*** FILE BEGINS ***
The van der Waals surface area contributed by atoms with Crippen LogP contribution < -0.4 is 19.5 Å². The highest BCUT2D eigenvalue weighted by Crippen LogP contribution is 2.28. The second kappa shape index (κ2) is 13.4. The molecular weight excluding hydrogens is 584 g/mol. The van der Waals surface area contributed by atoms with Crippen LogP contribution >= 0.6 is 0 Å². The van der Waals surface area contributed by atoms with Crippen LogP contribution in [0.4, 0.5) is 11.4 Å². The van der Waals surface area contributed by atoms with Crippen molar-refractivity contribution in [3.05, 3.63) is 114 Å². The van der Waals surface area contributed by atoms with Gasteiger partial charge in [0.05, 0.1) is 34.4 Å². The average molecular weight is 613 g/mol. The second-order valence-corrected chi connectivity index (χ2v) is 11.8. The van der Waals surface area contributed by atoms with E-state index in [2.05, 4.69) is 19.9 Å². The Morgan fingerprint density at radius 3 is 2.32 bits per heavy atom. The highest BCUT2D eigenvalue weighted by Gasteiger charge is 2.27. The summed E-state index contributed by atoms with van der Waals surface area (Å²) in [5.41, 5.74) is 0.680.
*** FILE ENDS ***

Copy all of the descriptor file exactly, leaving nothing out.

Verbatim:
The van der Waals surface area contributed by atoms with Crippen LogP contribution < -0.4 is 19.5 Å². The highest BCUT2D eigenvalue weighted by Crippen LogP contribution is 2.28. The second kappa shape index (κ2) is 13.4. The molecular weight excluding hydrogens is 584 g/mol. The van der Waals surface area contributed by atoms with Crippen LogP contribution >= 0.6 is 0 Å². The van der Waals surface area contributed by atoms with Crippen LogP contribution in [0.4, 0.5) is 11.4 Å². The van der Waals surface area contributed by atoms with Crippen molar-refractivity contribution in [3.05, 3.63) is 114 Å². The van der Waals surface area contributed by atoms with Gasteiger partial charge in [0.05, 0.1) is 34.4 Å². The average molecular weight is 613 g/mol. The second-order valence-corrected chi connectivity index (χ2v) is 11.8. The van der Waals surface area contributed by atoms with E-state index in [2.05, 4.69) is 19.9 Å². The Morgan fingerprint density at radius 3 is 2.32 bits per heavy atom. The highest BCUT2D eigenvalue weighted by Gasteiger charge is 2.27. The summed E-state index contributed by atoms with van der Waals surface area (Å²) in [5.41, 5.74) is 0.680.